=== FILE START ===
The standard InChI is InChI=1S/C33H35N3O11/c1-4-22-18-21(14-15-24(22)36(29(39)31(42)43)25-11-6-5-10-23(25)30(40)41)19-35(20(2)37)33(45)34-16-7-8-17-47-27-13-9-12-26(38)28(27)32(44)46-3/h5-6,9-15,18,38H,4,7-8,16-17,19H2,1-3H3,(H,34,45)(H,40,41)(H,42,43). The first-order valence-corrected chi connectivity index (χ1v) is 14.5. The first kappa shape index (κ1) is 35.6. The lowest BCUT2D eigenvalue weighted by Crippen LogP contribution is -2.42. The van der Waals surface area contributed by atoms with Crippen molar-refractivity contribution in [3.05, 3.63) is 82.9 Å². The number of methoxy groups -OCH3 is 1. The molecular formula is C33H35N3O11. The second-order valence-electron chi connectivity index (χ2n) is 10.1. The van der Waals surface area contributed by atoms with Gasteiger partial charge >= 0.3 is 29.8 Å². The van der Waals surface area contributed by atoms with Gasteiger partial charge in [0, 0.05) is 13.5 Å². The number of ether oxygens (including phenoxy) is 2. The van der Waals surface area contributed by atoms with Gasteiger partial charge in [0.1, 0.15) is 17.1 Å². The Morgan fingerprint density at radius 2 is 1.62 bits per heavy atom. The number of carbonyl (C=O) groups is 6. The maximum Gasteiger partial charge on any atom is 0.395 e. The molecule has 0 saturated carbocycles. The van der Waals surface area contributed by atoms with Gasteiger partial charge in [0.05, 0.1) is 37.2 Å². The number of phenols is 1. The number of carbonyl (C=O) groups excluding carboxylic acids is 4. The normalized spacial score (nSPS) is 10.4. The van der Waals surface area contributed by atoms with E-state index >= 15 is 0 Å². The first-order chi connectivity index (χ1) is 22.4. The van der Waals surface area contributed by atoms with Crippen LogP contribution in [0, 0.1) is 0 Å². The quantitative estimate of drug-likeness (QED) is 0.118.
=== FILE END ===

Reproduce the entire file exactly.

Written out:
The standard InChI is InChI=1S/C33H35N3O11/c1-4-22-18-21(14-15-24(22)36(29(39)31(42)43)25-11-6-5-10-23(25)30(40)41)19-35(20(2)37)33(45)34-16-7-8-17-47-27-13-9-12-26(38)28(27)32(44)46-3/h5-6,9-15,18,38H,4,7-8,16-17,19H2,1-3H3,(H,34,45)(H,40,41)(H,42,43). The first-order valence-corrected chi connectivity index (χ1v) is 14.5. The first kappa shape index (κ1) is 35.6. The lowest BCUT2D eigenvalue weighted by Crippen LogP contribution is -2.42. The van der Waals surface area contributed by atoms with Crippen molar-refractivity contribution in [3.05, 3.63) is 82.9 Å². The number of methoxy groups -OCH3 is 1. The molecular formula is C33H35N3O11. The second-order valence-electron chi connectivity index (χ2n) is 10.1. The van der Waals surface area contributed by atoms with Gasteiger partial charge >= 0.3 is 29.8 Å². The van der Waals surface area contributed by atoms with Gasteiger partial charge in [0, 0.05) is 13.5 Å². The number of ether oxygens (including phenoxy) is 2. The van der Waals surface area contributed by atoms with Gasteiger partial charge in [0.1, 0.15) is 17.1 Å². The Morgan fingerprint density at radius 2 is 1.62 bits per heavy atom. The number of carbonyl (C=O) groups is 6. The maximum Gasteiger partial charge on any atom is 0.395 e. The molecule has 0 saturated carbocycles. The van der Waals surface area contributed by atoms with Gasteiger partial charge in [0.05, 0.1) is 37.2 Å². The number of phenols is 1. The number of carbonyl (C=O) groups excluding carboxylic acids is 4. The normalized spacial score (nSPS) is 10.4. The van der Waals surface area contributed by atoms with E-state index >= 15 is 0 Å². The first-order chi connectivity index (χ1) is 22.4. The van der Waals surface area contributed by atoms with Crippen LogP contribution in [0, 0.1) is 0 Å². The quantitative estimate of drug-likeness (QED) is 0.118.